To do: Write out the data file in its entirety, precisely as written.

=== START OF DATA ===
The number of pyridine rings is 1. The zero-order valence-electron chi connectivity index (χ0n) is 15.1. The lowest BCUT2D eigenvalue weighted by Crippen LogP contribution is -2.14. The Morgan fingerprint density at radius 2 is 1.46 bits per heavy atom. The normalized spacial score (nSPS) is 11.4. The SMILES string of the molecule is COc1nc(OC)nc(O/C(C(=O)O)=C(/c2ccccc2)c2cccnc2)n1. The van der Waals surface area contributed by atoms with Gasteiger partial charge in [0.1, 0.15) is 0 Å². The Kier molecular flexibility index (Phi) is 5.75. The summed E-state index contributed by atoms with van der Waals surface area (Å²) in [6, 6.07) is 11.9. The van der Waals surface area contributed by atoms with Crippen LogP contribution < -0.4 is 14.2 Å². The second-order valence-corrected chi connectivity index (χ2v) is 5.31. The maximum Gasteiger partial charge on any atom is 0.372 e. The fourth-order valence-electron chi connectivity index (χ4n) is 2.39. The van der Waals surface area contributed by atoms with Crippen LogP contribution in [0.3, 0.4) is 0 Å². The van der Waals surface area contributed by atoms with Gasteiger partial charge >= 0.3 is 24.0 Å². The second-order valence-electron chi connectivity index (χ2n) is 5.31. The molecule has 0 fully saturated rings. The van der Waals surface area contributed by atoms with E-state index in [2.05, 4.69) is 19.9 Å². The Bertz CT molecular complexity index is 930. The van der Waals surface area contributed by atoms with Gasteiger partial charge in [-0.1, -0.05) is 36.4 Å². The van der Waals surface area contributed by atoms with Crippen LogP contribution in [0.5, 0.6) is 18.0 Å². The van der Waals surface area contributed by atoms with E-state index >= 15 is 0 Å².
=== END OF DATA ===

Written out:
The number of pyridine rings is 1. The zero-order valence-electron chi connectivity index (χ0n) is 15.1. The lowest BCUT2D eigenvalue weighted by Crippen LogP contribution is -2.14. The Morgan fingerprint density at radius 2 is 1.46 bits per heavy atom. The normalized spacial score (nSPS) is 11.4. The SMILES string of the molecule is COc1nc(OC)nc(O/C(C(=O)O)=C(/c2ccccc2)c2cccnc2)n1. The van der Waals surface area contributed by atoms with Gasteiger partial charge in [0.1, 0.15) is 0 Å². The Kier molecular flexibility index (Phi) is 5.75. The summed E-state index contributed by atoms with van der Waals surface area (Å²) in [6, 6.07) is 11.9. The van der Waals surface area contributed by atoms with Crippen LogP contribution < -0.4 is 14.2 Å². The second-order valence-corrected chi connectivity index (χ2v) is 5.31. The maximum Gasteiger partial charge on any atom is 0.372 e. The fourth-order valence-electron chi connectivity index (χ4n) is 2.39. The van der Waals surface area contributed by atoms with Crippen LogP contribution in [0.3, 0.4) is 0 Å². The van der Waals surface area contributed by atoms with Gasteiger partial charge >= 0.3 is 24.0 Å². The second-order valence-electron chi connectivity index (χ2n) is 5.31. The molecule has 0 fully saturated rings. The van der Waals surface area contributed by atoms with E-state index in [2.05, 4.69) is 19.9 Å². The Bertz CT molecular complexity index is 930. The van der Waals surface area contributed by atoms with Gasteiger partial charge in [-0.1, -0.05) is 36.4 Å². The van der Waals surface area contributed by atoms with Crippen LogP contribution in [0.5, 0.6) is 18.0 Å². The van der Waals surface area contributed by atoms with E-state index >= 15 is 0 Å².